Her nomadic lifestyle is long gone and she is a permanent fixture at Art Fair Cheshire which she set up in 1998.

Anna was chair of the Hospice 10th Anniversary Fundraising Appeal to build the Sunflower Centre. Her team raised £300,000 and one of her ideas was to hold an Art Exhibition.

Friend Liz Taylor-Webb, mentored by L.S. Lowry, was the first artist Anna asked to exhibit.

A signed print of a painting by HRH Prince Charles fetched £3,000 at auction at that first Fair. Overall, nearly £400,000 has been donated to the Hospice.

Anna said: “I’ve moved into the background now and love talking to the artists.  A new generation have taken over successfully and I’ve spent a lot of money over the years on artwork.

“With dedicated helpers, I’ve made thousands of canapes since the first exhibition.  We handed out about 1,500, which flew off the plates, at the last Art Fair.”

Anna has lived locally since 1983 and still helps the biennial exhibitions.

She has seen tremendous changes and professional advancements.  “I’ve always enjoyed art, especially traditional work, but I’m a better writer than an artist.”

She wrote a book entitled Will You Take the Dogs or the Diamonds? chronicling her life and family history.  The title was inspired by a remark between her grandparents before a long train journey.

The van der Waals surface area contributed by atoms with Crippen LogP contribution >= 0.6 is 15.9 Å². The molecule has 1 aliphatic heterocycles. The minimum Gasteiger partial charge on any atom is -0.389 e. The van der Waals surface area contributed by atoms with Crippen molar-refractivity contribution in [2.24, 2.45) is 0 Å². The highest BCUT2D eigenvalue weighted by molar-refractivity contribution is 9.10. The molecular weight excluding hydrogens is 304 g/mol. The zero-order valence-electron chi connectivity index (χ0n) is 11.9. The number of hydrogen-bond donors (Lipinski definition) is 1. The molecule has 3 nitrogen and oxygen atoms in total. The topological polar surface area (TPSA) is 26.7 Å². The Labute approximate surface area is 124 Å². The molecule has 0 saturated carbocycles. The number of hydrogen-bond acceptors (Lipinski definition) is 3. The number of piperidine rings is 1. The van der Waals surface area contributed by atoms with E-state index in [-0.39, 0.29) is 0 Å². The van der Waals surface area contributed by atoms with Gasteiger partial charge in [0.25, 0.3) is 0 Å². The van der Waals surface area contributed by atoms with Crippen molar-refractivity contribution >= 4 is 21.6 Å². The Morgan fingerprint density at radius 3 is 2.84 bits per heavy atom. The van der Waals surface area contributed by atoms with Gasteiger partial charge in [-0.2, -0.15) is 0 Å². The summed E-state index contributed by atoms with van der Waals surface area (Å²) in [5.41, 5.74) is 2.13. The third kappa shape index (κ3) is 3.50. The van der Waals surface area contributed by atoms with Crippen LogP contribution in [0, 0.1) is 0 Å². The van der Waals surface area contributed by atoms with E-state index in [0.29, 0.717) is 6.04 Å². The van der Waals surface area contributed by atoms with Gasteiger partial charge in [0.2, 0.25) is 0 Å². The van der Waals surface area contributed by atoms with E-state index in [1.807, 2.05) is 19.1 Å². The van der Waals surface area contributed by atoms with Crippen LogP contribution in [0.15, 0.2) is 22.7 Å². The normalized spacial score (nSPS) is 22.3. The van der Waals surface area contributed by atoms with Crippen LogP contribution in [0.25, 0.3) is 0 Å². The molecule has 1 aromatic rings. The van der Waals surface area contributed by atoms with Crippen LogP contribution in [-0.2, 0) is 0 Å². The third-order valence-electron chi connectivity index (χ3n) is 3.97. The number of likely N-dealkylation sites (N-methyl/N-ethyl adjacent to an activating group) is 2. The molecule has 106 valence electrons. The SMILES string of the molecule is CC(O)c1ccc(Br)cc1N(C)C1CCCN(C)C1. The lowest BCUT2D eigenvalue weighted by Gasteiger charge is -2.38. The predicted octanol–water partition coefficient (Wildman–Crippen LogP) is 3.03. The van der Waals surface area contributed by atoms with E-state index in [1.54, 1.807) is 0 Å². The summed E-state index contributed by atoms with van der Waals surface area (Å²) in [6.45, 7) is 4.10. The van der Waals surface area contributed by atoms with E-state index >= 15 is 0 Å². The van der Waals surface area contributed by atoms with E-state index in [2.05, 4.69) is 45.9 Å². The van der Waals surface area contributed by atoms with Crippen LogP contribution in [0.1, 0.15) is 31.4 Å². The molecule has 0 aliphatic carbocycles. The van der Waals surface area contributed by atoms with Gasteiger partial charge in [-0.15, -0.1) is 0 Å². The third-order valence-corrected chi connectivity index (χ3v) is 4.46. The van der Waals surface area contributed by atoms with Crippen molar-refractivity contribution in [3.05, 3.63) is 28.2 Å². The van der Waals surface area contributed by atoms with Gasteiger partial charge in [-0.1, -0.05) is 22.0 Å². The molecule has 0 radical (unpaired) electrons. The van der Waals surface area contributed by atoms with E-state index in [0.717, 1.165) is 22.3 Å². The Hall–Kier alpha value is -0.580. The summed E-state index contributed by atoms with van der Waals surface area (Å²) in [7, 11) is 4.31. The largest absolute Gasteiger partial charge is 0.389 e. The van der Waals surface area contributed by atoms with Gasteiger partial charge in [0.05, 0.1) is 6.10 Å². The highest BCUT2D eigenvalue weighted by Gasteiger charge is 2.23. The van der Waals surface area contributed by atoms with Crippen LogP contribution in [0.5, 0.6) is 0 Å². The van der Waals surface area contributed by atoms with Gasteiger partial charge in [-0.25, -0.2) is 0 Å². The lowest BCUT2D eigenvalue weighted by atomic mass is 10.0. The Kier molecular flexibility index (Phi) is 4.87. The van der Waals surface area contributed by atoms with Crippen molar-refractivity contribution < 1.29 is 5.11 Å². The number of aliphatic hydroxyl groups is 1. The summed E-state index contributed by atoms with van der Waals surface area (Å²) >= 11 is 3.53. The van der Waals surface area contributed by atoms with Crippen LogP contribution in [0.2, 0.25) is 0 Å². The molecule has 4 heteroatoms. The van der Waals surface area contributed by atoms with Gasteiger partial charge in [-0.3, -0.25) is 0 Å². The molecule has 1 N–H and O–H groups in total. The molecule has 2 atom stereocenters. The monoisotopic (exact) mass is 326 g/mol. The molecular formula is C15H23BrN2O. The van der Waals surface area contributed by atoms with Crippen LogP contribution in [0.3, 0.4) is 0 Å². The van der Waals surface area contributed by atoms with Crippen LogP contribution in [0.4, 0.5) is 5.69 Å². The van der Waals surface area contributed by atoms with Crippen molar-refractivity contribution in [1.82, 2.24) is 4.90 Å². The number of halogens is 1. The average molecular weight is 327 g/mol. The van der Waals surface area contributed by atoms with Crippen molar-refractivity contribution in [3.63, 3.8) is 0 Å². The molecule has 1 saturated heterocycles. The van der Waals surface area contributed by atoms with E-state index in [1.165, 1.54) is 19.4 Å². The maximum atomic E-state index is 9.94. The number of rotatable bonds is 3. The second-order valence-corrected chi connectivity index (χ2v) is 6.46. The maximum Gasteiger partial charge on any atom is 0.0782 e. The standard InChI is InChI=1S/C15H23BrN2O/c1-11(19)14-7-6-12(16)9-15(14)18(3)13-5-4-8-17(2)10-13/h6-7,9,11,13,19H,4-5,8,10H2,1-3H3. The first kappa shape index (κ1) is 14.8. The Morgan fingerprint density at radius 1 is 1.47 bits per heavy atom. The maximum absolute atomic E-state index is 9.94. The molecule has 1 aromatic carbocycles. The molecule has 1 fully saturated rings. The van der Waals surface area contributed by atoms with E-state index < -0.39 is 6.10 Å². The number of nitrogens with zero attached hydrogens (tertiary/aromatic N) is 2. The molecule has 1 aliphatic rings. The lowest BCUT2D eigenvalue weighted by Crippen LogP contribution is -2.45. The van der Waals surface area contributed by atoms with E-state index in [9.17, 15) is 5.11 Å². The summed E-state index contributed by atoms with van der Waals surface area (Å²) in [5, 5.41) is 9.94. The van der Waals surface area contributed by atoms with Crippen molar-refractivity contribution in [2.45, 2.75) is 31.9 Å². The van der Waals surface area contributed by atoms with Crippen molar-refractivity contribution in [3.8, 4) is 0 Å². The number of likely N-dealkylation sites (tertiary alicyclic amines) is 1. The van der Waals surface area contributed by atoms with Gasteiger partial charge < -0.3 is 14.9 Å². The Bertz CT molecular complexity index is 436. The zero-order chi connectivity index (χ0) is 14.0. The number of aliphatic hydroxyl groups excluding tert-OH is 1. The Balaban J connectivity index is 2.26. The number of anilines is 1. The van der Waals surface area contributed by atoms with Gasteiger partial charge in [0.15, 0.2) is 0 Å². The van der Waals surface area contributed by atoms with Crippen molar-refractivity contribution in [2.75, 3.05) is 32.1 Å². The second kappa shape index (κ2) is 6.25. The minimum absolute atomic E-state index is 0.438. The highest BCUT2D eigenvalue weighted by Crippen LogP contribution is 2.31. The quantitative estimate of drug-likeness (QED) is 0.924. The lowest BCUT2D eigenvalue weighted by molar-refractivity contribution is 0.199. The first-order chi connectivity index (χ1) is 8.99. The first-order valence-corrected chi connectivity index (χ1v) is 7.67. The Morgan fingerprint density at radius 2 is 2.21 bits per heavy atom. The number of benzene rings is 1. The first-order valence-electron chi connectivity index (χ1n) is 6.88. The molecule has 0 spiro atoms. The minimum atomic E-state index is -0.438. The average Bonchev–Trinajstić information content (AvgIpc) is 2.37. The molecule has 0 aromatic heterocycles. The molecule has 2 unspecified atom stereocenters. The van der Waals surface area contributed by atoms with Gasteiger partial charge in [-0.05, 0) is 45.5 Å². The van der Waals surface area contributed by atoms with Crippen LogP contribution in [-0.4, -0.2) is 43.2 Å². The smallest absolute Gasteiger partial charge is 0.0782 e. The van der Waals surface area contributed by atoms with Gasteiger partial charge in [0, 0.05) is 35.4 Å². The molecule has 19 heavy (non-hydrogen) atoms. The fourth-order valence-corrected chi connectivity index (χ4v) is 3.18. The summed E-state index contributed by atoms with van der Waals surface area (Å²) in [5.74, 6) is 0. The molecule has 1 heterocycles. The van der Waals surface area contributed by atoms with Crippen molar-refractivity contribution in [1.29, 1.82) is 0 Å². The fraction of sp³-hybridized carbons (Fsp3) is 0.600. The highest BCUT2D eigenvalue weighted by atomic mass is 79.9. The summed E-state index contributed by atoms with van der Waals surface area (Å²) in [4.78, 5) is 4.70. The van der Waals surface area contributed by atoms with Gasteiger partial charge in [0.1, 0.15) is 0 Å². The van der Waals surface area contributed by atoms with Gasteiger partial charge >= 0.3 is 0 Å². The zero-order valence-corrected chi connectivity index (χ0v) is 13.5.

Anna Rains with the book about her life.

“The book is about my mad family.  My mother was pretty eccentric.  She sent me off with a one-way ticket to Hong Kong, waving goodbye and telling me to go and see the world.  I was 19 then.

“Born in London, we moved to Wales when I was three weeks old to escape the War and moved into a remote cottage without sanitation, running water or electricity.  Wishing to travel to Sussex, my parents bought a bus.  I was four and we were moved on by the police because we weren’t bona fide showmen.

“Joining a funfair and a circus sorted that and we put posters up at night on other people’s properties.”

In 1969, Anna moved to California at the height of hippies and flower power. “My life hasn’t always been easy – but it has been interesting,” said Anna, who was convinced she shared one of her homes with a ghost.

Anna Rains at last year’s Art Fair.